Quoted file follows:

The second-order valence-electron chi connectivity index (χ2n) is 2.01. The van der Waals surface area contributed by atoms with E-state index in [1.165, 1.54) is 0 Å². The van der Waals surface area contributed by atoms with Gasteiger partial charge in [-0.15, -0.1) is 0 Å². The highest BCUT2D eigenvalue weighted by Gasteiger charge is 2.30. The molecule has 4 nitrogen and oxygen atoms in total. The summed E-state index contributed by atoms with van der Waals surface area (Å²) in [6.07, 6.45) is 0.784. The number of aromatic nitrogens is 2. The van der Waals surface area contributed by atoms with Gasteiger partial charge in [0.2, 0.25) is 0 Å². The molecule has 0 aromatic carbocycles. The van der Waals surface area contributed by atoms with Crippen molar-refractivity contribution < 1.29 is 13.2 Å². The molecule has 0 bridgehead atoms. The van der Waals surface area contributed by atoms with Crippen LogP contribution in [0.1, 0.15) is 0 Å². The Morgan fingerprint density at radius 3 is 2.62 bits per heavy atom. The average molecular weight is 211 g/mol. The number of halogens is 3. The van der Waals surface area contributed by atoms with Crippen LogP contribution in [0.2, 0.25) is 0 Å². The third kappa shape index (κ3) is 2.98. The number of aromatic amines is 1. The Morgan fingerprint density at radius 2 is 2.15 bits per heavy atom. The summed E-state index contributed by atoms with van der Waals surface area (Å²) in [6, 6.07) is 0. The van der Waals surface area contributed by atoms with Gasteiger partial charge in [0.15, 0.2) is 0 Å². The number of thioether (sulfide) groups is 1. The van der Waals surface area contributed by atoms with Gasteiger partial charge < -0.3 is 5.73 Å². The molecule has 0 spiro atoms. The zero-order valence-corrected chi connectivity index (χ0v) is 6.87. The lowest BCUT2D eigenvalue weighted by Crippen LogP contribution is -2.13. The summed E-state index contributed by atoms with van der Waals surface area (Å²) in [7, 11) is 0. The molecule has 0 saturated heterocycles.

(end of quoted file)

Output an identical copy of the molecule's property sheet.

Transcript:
The second-order valence-electron chi connectivity index (χ2n) is 2.01. The van der Waals surface area contributed by atoms with E-state index in [1.165, 1.54) is 0 Å². The van der Waals surface area contributed by atoms with Gasteiger partial charge in [-0.15, -0.1) is 0 Å². The highest BCUT2D eigenvalue weighted by Gasteiger charge is 2.30. The molecule has 4 nitrogen and oxygen atoms in total. The summed E-state index contributed by atoms with van der Waals surface area (Å²) in [6.07, 6.45) is 0.784. The number of aromatic nitrogens is 2. The van der Waals surface area contributed by atoms with Gasteiger partial charge in [0.2, 0.25) is 0 Å². The molecule has 0 aromatic carbocycles. The van der Waals surface area contributed by atoms with Crippen molar-refractivity contribution < 1.29 is 13.2 Å². The molecule has 0 bridgehead atoms. The van der Waals surface area contributed by atoms with Crippen LogP contribution in [0.1, 0.15) is 0 Å². The Morgan fingerprint density at radius 3 is 2.62 bits per heavy atom. The average molecular weight is 211 g/mol. The number of halogens is 3. The van der Waals surface area contributed by atoms with Crippen LogP contribution in [0.2, 0.25) is 0 Å². The third kappa shape index (κ3) is 2.98. The number of aromatic amines is 1. The Morgan fingerprint density at radius 2 is 2.15 bits per heavy atom. The summed E-state index contributed by atoms with van der Waals surface area (Å²) in [6, 6.07) is 0. The van der Waals surface area contributed by atoms with Gasteiger partial charge in [0.15, 0.2) is 0 Å². The number of thioether (sulfide) groups is 1. The van der Waals surface area contributed by atoms with Gasteiger partial charge < -0.3 is 5.73 Å². The molecule has 0 spiro atoms. The zero-order valence-corrected chi connectivity index (χ0v) is 6.87. The lowest BCUT2D eigenvalue weighted by Crippen LogP contribution is -2.13. The summed E-state index contributed by atoms with van der Waals surface area (Å²) in [7, 11) is 0. The molecule has 0 saturated heterocycles.